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Colorado grants $2.35 million for funding marijuana health and safety research

Colorado grants $2.35 million for funding marijuana health and safety research

01-25 | CDAH Team

The Colorado Department of Public Health and Environment (CDPHE) announced a total grant of $2.35 million for funding marijuana health and safety research in December 2016. The department awarded seven grants after scientific review of 16 full grant applications out of the initial 58 preliminary applications. All the studies aim at addressing questions about public health and safety revolving around cannabis legalization in the state. The grants awarded are of two types:

  • Pilot grants that will fund up to $100,000 per year for up to two years and
  • Full research grants that will fund up to $300,000 per year for up to three years.

According to Dr. Larry Wolk, executive director and chief medical officer for the CDPHE, the research is going to be invaluable for Colorado and for other parts of the country. Dr. Wolk also said that the research findings will help the public education efforts and give people the information they need to make decisions pertaining to marijuana usage. Over the past few years, the state had already approved $9 million for research to understand medical marijuana better.

In fact, post legalization of marijuana in Colorado, the Retail Marijuana Public Health Advisory Committee was created in 2012 to monitor public health impact of marijuana usage and monitor changes in drug usage patterns.

Approved grants

Following are the approved grants pertaining to marijuana health and safety research by the CDPHE.

  • Comparative Assessment of Driving Impairment in Occasional Versus Heavy Marijuana Users: It will be a three-year study involving researchers from the Colorado School of Public Health and the School of Medicine, University of Colorado. The project has been granted $843,500.
  • Acute Effects of Dabbing on Marijuana Intoxication, Driving Impairment, and Cognitive Functioning: It will be a three-year study project to be undertaken by the University of Colorado at Boulder and the sanctioned amount for the project is $839,500.
  • Duration of Marijuana Concentration in Breast Milk: This will be a two-year study undertaken by the School of Medicine, University of Colorado with a grant of $186,500.
  • Older Coloradans and Marijuana: A Public Health Problem or Policy Alternative: It will be a one-year study undertaken by the University of Colorado at Colorado Springs. The project has been granted $97,500.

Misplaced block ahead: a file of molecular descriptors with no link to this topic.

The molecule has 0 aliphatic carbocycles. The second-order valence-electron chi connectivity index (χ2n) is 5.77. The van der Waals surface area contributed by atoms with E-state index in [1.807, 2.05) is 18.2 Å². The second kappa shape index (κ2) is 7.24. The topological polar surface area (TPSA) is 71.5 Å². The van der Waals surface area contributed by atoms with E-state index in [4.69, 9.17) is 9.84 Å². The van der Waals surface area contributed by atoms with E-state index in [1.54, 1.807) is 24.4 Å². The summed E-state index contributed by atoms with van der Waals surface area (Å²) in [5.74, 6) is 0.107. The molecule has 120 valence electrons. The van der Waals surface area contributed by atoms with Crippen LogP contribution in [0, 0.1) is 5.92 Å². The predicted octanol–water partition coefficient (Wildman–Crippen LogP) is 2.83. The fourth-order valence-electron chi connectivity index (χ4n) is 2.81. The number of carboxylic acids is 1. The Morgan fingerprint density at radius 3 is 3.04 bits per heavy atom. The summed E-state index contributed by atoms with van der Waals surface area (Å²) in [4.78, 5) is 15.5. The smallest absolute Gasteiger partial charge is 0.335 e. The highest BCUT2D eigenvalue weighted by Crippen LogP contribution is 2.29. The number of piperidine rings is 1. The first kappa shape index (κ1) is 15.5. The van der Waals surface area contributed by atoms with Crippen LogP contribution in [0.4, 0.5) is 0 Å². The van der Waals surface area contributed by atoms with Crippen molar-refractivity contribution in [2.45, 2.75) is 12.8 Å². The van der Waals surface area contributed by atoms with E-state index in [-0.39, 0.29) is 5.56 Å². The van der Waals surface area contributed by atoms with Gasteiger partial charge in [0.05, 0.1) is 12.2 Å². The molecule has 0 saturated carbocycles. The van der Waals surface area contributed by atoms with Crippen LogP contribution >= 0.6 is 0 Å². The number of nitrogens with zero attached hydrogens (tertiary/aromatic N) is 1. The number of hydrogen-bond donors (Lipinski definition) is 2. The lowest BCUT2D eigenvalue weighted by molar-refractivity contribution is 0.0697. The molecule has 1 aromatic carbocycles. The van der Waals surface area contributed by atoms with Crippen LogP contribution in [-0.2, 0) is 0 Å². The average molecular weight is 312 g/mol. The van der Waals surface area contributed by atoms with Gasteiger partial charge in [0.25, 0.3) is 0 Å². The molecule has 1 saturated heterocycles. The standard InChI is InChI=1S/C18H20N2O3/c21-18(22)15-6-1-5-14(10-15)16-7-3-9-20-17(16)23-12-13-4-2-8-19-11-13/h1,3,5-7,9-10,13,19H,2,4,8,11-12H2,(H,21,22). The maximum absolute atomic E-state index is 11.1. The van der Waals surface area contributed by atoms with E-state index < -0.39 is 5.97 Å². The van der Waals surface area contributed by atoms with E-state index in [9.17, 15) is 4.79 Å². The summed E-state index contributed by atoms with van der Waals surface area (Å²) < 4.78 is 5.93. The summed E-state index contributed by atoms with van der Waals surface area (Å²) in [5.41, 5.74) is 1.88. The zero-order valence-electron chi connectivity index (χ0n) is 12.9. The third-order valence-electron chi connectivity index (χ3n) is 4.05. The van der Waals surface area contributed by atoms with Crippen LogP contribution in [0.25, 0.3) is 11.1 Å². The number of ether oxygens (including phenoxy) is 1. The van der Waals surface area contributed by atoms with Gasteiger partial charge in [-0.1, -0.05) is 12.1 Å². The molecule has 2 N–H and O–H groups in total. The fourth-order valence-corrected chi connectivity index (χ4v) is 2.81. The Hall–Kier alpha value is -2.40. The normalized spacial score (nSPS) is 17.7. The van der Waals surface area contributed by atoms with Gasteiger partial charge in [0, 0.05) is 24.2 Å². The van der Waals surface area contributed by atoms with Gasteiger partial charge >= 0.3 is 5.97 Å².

• The Adverse Effects of Edible Cannabis Products: It will be a one-year study by the School of Medicine, University of Colorado and the amount sanctioned for the project is $97,500.
  • Analysis of Data from Before and After Implementation of Recreational Marijuana in Colorado: It will be a two-year study by the Colorado State University with a sanctioned grant of $186,500.
  • The Cardiovascular Effects of Marijuana in At-Risk Patients: It will be a one-year study by the School of Medicine, University of Colorado. The project has been granted $99,000.

Chronic marijuana use may have severe side effects

With the legalization of recreational and medical marijuana in Colorado, it is imperative to conduct studies that can determine the effects of marijuana use among people. Chronic marijuana use can develop into an addiction and also have physical and mental effects on a person’s health.

In fact, cases of a mysterious illness called cannabinoid hyperemesis syndrome (CHS) is flooding the emergency rooms (ER) of Colorado. Since 2009, CHS cases nearly doubled in two Colorado hospitals. According to doctors, heavy and long-term use of marijuana might be linked to CHS.

Dr. Kennon Heard, a physician at the University of Colorado Hospital, and his team found that since medical marijuana became prevalent in the state, the number of hospital visits caused due to CHS have significantly increased. He and his team analyzed more than 2,500 hospital visits and found that from 2008 to 2009 (pre-legalization phase), there were 41 visits to the ER and from 2010 to 2011 (post-legalization phase), the number increased to 87.

According to Dr. Heard, while the illness was documented in 2004, its symptoms have not always been recognized. It is difficult to cite the exact reason that triggers such symptoms and therefore, this area requires more study.

CHS is generally characterized by nausea, recurrent vomiting and severe abdominal cramps. When left unchecked, CHS can even lead to dehydration and kidney problems. Doctors suggest that the symptoms get temporarily relieved by taking hot showers but the condition can be controlled only by reducing and gradually stopping drug intake altogether.

Road to recovery

If you know someone who is struggling with addiction to marijuana or any other substance, it is time to seek professional help. Contact the Colorado Drug Addiction Helpline to know some of the finest drug addiction treatment centers in Colorado. Call us at our 24/7 helpline 866-218-7546 or chat online with our experts to find the best drug rehabilitation centers in Colorado.


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